Rightpet

Meeka

Cockatiel

Overall satisfaction

5/5

Acquired: Bred bird myself

Gender: Female

Appearance

3/5

Friendly with owner

5/5

Friendly with family

3/5

Trainability

4/5

ActivityLevel

3/5

Song-vocal quality

4/5

Mimics sounds-words

0/5

Health

3/5

Easy to feed

4/5

Easy to clean and maintain habitat

1/5

Cheeky little birds with BIG Personality

By

United States

Posted Jul 05, 2014

I have found that a lot of people's first impression of parrots in general is that they should be able to mimic. However, there is more to it than that. Cockatiels are not very good at mimicking and likely what they do learn to mimic will not be what you want them to learn. However the level of bonding and communication between owner and pet is very much worth it. My flock is a lot like a personal cheering squad that greets me when I get home. Meeka whom I’ve hand raised from the time she was 4 weeks old learned to potty train under a year old. Also cockatiels can be taught a number of things like picking up small hair ties or teaching them to go to the bathroom when you say a special command over the trash can.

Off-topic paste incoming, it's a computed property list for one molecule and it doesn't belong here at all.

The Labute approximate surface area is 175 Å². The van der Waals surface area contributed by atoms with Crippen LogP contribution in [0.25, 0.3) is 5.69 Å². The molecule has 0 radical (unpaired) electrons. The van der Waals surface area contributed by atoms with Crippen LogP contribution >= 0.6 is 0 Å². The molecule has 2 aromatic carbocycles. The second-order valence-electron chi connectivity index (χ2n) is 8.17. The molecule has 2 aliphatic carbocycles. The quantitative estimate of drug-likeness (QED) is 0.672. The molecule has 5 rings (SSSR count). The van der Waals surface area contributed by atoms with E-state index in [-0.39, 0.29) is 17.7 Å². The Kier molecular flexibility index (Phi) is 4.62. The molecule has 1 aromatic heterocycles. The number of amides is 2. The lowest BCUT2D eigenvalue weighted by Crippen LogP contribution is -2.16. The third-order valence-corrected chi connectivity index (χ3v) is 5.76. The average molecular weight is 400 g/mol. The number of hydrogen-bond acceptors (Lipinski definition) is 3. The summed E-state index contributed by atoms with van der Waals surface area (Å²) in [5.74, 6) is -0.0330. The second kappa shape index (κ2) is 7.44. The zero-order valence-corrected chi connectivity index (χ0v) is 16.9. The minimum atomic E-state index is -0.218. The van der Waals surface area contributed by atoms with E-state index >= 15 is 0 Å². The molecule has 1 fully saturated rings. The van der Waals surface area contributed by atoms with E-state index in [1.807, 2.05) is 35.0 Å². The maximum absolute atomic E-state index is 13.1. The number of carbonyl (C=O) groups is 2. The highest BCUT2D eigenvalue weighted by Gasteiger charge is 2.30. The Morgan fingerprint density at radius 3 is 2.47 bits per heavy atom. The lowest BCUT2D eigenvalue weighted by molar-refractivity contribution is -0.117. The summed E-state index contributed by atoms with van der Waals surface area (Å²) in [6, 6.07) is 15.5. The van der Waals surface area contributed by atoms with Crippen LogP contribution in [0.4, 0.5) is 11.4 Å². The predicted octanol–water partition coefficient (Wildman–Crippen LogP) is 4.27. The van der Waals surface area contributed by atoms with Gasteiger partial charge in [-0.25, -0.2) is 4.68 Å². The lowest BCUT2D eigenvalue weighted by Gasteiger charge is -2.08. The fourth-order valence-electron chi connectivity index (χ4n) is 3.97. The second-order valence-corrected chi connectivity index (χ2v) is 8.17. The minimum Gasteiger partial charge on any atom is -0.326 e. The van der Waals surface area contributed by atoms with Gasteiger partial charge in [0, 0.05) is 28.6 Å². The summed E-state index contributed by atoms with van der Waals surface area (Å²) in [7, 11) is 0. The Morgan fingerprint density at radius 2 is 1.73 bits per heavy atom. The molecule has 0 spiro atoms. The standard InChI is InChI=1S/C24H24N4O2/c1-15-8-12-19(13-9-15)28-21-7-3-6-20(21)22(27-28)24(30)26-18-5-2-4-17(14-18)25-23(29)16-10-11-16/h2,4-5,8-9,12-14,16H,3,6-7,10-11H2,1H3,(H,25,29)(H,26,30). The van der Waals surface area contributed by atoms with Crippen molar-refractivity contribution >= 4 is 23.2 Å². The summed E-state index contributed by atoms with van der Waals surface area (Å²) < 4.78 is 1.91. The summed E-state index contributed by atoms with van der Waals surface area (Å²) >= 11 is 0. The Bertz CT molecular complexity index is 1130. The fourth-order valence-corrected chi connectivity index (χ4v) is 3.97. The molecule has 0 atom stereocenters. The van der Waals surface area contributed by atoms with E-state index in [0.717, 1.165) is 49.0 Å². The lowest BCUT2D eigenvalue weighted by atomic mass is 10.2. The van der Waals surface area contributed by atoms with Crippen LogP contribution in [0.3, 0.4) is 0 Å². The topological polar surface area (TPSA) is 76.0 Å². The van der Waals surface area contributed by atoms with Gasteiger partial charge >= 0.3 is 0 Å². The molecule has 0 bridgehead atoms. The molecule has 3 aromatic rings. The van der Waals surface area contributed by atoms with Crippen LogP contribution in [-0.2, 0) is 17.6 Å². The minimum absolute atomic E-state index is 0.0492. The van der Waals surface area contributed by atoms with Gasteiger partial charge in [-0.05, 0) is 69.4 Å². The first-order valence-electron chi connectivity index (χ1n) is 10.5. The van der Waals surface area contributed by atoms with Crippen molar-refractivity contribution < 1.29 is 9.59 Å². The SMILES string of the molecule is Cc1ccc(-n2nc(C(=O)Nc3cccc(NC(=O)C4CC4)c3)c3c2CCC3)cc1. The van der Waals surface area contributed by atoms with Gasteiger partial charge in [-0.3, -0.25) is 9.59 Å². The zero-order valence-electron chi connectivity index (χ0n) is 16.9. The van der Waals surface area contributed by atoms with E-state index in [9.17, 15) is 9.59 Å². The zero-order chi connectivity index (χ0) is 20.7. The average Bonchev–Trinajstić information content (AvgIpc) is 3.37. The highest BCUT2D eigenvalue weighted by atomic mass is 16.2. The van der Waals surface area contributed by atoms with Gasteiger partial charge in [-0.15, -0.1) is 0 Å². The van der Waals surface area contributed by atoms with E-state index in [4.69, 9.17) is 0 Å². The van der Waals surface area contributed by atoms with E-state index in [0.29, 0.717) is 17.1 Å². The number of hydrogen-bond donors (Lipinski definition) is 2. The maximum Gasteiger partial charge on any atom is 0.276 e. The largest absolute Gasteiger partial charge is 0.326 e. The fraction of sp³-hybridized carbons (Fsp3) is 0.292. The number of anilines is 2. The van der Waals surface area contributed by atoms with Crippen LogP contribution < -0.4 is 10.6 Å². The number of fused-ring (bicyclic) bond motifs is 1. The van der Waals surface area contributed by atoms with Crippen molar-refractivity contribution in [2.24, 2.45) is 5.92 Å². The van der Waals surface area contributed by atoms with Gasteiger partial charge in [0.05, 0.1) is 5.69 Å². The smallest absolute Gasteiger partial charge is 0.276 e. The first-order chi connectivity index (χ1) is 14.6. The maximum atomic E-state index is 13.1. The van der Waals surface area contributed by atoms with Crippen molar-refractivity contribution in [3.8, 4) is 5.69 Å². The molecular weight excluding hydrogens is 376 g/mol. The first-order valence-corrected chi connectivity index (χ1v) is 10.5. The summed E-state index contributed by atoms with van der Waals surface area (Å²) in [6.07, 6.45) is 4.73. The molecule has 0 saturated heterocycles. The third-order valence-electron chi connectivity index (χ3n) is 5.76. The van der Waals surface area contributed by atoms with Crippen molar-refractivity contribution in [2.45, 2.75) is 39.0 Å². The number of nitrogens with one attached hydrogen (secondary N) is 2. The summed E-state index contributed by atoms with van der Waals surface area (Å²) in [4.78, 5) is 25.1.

The downside to having a cockatiel is the mess. Birds are messy plain and simple. Expect a lot of vacuuming daily because cockatiels de-husk seed and will throw and scatter the left overs. Even if you feed them a pellet diet they are well equipped at scattering that kind of food as well. Sound level is only detraction if you keep more than one Male cockatiel. Male cockatiels enjoy singing and will sing both in the morning and around 6 pm in the evening. In comparison to most parrots Cockatiels are a great choice due to their relative quiet nature. All birds are loud but cockatiels are some of the quietest birds when it comes to parrots species as a whole.

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